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r. marnhout

When the USSF made their decision to start to "age out" a lot of the current state 6 refs and replace them with younger folk, the result was that we now have a fair number of VERY young state 6 boys and girls who are being thrust into positions where they lack the maturity to man-manage volatile situations.
I have seen a number of games just like the one you mentioned, where the concept of 100% misconduct was taken far too literally and the game descended into chaos.
Now I well understand that new blood IS needed , but almost all of the new crop is getting fast-tracked rather quickly.
It takes years to accumulate the skills needed to handle truly elite teams (or cranky old adults for that matter) and I have seen few 21-23 year olds who can handle it. Running ability is well and good, but it's not everything.
[Response from Ed: I must stress that the game I observed did not "descend into chaos" or anything like it. But nevertheless you raise very good points. A good example of this is in the English Premier League where the older referees such as Dowd, Walton and Halsey are clearly able to deal with the players and avoid errors more than some of the younger guys, who were seen to be out of their depth.]

John Matthew

Somehow the referee here is "missing" game experiences and or "assessments" from good assessors. The cautions weren't needed or justified, but he has the state 6 badge. Its obvious that older refs must be replaced, but it should be even more obvious that those "replacement" refs need to replace " the experiences and training" that goes out with the older refs.

Probably even more important in this "referee sustaining process" are the new assessors that are replacing the older assessors.

Now that is the keystone of the referee organization, in my opinion.

Tim Barnes, Jr.

Re: too many cards-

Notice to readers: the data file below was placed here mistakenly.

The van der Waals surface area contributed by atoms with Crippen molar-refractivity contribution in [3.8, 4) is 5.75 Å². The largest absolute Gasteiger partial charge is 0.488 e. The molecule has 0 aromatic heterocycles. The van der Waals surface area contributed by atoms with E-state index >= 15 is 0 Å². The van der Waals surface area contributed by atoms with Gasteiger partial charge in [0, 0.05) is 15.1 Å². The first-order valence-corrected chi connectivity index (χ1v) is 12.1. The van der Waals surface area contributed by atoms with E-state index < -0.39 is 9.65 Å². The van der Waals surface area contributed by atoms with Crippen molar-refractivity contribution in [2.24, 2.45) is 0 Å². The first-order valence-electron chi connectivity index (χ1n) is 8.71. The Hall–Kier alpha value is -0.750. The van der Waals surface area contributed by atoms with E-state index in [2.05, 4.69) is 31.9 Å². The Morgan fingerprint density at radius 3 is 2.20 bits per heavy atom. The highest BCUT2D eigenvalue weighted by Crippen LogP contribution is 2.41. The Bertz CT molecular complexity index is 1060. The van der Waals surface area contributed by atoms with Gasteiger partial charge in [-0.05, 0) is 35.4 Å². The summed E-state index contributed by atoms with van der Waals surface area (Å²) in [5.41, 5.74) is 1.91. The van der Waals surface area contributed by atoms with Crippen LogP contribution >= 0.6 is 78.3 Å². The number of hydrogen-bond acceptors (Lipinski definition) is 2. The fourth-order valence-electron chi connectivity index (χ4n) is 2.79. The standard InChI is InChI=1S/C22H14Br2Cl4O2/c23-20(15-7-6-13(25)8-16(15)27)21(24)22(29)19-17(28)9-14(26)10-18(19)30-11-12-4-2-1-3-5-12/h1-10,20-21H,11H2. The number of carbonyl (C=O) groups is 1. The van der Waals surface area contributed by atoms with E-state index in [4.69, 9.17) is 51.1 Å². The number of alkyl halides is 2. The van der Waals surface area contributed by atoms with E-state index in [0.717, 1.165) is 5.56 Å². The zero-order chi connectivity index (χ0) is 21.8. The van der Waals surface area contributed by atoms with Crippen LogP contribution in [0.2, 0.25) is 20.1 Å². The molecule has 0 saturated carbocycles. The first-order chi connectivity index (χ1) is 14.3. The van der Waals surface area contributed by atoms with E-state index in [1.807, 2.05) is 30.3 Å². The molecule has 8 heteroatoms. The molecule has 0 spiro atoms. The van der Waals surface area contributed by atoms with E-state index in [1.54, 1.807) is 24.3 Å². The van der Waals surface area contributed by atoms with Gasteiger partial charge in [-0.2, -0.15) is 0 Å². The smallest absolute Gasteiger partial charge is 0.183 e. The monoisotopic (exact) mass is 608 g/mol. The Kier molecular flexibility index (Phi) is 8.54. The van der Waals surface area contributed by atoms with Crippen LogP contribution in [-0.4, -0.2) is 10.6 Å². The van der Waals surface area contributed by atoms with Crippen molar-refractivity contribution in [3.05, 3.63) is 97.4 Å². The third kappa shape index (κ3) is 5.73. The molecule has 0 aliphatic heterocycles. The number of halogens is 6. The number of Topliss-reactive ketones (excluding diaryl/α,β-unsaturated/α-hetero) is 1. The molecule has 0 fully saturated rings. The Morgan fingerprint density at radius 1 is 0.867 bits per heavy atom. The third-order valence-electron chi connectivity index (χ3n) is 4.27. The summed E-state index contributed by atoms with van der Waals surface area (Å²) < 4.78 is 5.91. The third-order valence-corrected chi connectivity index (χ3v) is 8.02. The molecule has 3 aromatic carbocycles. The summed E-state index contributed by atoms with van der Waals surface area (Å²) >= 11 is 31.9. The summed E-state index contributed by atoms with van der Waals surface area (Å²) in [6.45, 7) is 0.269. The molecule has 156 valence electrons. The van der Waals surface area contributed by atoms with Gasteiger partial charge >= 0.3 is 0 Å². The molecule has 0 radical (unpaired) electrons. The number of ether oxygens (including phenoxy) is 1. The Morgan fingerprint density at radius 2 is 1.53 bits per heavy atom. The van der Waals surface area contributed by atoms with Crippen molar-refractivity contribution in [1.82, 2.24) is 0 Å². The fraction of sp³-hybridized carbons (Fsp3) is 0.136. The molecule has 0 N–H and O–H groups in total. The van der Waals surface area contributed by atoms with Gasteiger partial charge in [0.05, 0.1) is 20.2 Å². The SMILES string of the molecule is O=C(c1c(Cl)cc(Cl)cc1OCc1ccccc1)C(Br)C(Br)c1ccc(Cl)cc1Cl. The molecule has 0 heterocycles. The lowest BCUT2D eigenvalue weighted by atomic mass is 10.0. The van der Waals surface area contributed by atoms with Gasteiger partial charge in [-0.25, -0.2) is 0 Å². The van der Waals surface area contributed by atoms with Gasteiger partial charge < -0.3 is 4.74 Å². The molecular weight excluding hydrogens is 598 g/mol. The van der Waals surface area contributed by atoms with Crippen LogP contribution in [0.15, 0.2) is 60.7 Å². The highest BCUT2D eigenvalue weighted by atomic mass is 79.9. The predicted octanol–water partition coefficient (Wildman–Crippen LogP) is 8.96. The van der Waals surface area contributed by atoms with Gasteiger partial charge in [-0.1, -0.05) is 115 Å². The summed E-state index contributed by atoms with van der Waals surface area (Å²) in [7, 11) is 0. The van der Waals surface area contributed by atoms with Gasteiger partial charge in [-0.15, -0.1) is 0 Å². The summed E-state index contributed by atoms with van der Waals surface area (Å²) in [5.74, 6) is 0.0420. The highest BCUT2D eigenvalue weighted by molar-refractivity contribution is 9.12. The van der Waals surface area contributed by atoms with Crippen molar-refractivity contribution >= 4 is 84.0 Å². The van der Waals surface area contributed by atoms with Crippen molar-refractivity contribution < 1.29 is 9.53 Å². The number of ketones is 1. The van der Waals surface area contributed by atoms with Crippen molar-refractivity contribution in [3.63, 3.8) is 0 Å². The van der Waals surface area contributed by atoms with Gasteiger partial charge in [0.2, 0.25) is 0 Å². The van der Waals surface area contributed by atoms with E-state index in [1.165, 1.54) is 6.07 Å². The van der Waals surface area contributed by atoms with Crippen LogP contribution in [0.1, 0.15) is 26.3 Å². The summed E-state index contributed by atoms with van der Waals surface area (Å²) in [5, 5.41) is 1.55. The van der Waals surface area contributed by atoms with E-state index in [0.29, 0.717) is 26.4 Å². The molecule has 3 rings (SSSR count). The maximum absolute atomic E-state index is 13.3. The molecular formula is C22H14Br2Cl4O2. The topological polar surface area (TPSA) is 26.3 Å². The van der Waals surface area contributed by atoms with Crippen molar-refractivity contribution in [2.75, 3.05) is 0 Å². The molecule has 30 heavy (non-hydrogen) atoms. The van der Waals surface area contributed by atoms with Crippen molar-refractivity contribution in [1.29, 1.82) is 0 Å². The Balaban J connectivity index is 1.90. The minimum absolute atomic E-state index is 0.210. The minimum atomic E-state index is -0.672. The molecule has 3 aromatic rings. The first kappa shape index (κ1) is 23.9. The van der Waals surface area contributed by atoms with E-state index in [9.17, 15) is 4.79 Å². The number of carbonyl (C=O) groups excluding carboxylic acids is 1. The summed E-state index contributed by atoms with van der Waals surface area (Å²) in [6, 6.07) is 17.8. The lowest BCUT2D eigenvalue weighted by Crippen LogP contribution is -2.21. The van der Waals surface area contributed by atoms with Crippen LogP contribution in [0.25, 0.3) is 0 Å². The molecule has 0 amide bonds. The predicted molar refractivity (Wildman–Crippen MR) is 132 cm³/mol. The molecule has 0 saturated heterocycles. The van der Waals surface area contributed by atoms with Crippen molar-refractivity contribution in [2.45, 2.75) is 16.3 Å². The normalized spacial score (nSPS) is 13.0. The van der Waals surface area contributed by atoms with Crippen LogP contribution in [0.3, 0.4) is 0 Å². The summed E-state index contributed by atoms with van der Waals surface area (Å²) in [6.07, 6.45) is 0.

i can only interject the fact that many of the referees in possession of the higher badges are quite booksmart & athletic. The technical aspect is analyzed and achieved through countless hours of film and study. Man management & the psychological aspect of the game lends room for improvement. The psychological aspect (speaking to the players; praising good effort, showing empathy, etc...) is every bit as important to the referee as is being booksmart & athletic. How many times is the card used for the misconduct (the correct book choice) when the referee couldve avoided the situation entirely if only they'd expended a little more effort and gotten 'in-tune' with the game? Silence is not golden in this game! This is a game of passion and the referee must possess that same passion! It's not a badge of honor to brag about sending the bully off. It's much, much, more rewarding to get into his head and modify a behavior through praise and empathy. Remember, 'does the game need it?' the next time you reach for the pocket. Many times you will come up empty handed! Keep up the great work guys.


Why is that just because you have a lot of cautions in a game means that you did not control the game well or it was not a well refereed game? I understand that you shouldn't have that many cards in a U14 game, but I see it at the professional all the time where commentators, fans, players, and even referees say that having 10 cautions in a game means you didn't referee that game well. Having a low number of cautions doesn't mean you refereed that game well nor does having 13 cautions in a match mean you refereed that game poorly.

Also, Ed referees such as Dowd, Halsley, and Walton are really poor examples and are not very good referees. If you mean they allow players to do whatever they want and scythe guys in half then yeah they are better referees. Also, allowing players to constantly scream and berate you doesn't make you a good referee.

[Reponse from Ed: the point I was making about the game II referred to in the post was that the cautions were undeserved, both for the nature of the fouls and for match control. I did not say that a game with a lot of cards is poorly refereed in general. Yes, sometimes this is a sign of strong refereeing when needed. But also it can mean that the cautions are ineffective and therefore some other means should be used also. The point about the more senior or experienced referees is that they don't make simple errors and show confidence that gets through to the players. Also the players accept their decisions more readily. ]
[Additional point from Ed: You may not think Dowd is a good referee, but clearly the FA (and myself) disagree with you. Dowd is the referee for the 2012 FA Cup Final. This is the most prestigious referee appointment in England.]


Here in Southern California, the big move is to train and upgrade the younger referees asap. Unfortunately, what you describe is happening. Some (not all) young referees have the book skills and the mechanics to pass the exams and run like the wind. The problems come when they try to apply the "formula" to officiating.

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